I’ve sometimes felt torn because of my particular proclivities and the wrinkles and folds of my personal situation. I had moments when I didn’t want to practice medicine at all. It seemed too impossible to figure out what was right – the clinical stage didn’t clarify things any better than the classroom and I just felt totally overwhelmed. I had moments where I wanted to have a time travel machine and visit Han dynasty and ask Zhang Zhongjing what the whole deal was really about. There were also times when I felt pretty confident, pretty sure, and even a little fanatical about what I was learning. Those times were always followed by a lesson (pride precedes a fall, afterall).
In the last month, things have settled out. I felt very much like that goose for the last year or so, and I’ve started flying in a particular direction. It hasn’t been without its consequences. Moving towards one thing almost always means leaving another behind. Some good goose friends had to be parted from, on some level. I only have so much time and attention. I have had to repeatedly remind myself that the direction I’m turning away from is not WRONG, just different. Demonizing people who think differently from we do only serves to make us demons in the eyes of others. It never serves the quest for knowledge and healing.
You know? Darnit if I don’t feel just like I felt on that hilltop watching those geese disappear. Warmth, openness, a surge of energy, signs from all over God and Creation. It’s not that the other way is wrong, it’s just that this way is right. It leads to more, not less. It opens me into an endless realm of possibility and sweetness. I have already seen the results in my acupuncture, in my herbal prescriptions, in my presence with my patients, and in my bank account.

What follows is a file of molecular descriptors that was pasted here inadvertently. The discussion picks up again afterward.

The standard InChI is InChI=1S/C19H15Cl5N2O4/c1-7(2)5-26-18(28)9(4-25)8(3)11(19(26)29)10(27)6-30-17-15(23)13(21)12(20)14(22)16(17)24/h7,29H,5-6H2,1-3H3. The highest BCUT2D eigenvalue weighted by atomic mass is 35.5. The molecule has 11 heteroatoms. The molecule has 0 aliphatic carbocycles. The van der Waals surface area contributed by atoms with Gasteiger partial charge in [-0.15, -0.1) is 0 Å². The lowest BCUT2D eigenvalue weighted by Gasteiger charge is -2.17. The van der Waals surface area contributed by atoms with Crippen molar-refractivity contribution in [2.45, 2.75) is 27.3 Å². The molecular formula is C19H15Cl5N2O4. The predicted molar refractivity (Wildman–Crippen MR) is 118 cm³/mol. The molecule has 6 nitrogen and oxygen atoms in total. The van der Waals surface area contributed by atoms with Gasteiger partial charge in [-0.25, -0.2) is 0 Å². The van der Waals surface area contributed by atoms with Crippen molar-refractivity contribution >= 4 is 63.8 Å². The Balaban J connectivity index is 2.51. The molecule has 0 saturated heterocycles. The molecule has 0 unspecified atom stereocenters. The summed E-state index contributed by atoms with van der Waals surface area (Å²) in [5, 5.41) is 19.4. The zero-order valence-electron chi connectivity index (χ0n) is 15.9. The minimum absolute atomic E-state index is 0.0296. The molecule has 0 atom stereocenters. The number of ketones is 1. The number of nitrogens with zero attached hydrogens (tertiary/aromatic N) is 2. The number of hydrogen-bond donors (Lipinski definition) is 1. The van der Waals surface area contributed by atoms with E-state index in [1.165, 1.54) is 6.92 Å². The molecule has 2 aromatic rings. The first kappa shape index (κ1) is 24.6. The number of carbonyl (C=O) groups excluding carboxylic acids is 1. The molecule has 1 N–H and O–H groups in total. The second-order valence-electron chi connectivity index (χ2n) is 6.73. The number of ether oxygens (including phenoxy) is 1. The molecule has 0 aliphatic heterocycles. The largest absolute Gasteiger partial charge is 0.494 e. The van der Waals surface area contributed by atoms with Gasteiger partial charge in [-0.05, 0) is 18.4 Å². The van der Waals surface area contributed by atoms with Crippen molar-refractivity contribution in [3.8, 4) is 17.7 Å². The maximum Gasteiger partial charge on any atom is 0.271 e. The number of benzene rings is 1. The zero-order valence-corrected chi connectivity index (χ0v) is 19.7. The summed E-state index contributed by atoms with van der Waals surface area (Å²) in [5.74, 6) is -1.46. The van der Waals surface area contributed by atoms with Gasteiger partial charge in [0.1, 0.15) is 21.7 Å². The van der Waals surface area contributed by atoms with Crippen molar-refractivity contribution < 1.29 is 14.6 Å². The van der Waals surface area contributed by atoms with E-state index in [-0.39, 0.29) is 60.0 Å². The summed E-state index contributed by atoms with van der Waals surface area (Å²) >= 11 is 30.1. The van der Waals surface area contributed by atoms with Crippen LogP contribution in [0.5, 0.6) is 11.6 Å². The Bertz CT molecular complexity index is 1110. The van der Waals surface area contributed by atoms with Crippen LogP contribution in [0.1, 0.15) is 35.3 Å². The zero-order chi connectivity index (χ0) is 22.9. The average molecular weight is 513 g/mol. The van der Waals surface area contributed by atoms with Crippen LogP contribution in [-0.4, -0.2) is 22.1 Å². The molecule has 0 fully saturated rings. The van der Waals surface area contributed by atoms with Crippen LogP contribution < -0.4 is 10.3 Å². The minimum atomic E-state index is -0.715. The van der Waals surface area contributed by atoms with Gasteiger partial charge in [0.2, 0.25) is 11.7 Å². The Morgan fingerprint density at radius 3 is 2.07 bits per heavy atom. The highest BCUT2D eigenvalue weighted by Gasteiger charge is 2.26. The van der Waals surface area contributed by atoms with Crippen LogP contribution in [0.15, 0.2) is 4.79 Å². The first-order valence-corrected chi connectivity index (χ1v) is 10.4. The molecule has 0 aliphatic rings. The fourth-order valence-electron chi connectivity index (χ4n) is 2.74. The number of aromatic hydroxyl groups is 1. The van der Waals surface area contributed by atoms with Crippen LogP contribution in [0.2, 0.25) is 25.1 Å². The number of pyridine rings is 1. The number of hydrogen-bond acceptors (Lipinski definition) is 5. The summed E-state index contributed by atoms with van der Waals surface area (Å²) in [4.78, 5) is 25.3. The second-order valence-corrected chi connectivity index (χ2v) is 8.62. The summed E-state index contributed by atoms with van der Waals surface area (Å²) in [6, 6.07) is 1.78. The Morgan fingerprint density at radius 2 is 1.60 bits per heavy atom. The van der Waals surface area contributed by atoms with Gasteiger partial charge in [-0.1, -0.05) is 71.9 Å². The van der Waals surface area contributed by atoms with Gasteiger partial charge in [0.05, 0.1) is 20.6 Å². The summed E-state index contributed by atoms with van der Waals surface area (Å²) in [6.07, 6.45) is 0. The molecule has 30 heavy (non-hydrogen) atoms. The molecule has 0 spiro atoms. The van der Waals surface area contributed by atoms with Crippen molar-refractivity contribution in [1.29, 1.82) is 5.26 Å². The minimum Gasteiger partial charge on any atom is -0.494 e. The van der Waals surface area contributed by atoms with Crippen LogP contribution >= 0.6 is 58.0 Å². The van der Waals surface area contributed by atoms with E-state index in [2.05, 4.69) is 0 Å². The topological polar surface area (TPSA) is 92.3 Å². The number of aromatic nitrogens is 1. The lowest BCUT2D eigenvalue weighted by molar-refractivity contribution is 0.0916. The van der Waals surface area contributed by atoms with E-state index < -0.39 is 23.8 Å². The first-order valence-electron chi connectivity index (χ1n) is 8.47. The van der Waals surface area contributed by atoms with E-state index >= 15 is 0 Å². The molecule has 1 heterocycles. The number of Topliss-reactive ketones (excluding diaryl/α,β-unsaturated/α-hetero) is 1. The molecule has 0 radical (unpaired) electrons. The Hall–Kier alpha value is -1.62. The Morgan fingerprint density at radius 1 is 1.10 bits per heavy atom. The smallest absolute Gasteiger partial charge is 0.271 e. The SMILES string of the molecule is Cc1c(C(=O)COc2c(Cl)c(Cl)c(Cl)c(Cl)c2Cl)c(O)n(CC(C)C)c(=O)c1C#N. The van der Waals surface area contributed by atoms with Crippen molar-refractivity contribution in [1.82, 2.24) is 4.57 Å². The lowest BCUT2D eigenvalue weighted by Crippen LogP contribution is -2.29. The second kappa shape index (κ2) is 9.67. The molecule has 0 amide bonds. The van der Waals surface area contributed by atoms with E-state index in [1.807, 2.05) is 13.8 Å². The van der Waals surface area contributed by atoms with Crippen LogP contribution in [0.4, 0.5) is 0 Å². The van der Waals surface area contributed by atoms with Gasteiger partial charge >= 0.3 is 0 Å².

So, to any of you who are feeling this – particularly you students – take heart. You will find your way. Sit quietly with yourself, go on walks, get treatment, sing songs, talk to animals and go through your rebirth. Getting born is rarely pain-free, but it always opens into a whole universe of experience that was previously unavailable to you. I promise.
***Note : I’m not saying that ancient medicine isn’t directly relevant to contemporary times and people. Please. I’m just saying that some of the things they had available, we don’t have available – or very nearly (Fulonggan, for one – Sheng Fuzi for another – there are legal implications for some acupuncture techniques). Further, while there is truly nothing new under the sun – people do have a different way of living, eating, and even dying today and we would be idiots not to at least consider that fact sometimes, even if we are just “treating what we see,” and even if we are (correctly) not taking into account Western disease names and categories, etc…
About Eric Grey
Hi - I'm the founder of this site and the primary master of all functions here. When I'm not writing, you can find me reaching out to the Chinese Medicine community across the web and in my own backyard. I currently teach Chinese herbs at my alma mater, the National College of Natural Medicine. Additionally, I'm the founder of Watershed Wellness, a thriving local clinic in Southeast Portland in Oregon. No matter where I'm working, you'll find my focus on the Classical approach to Chinese medicine laced throughout everything I do.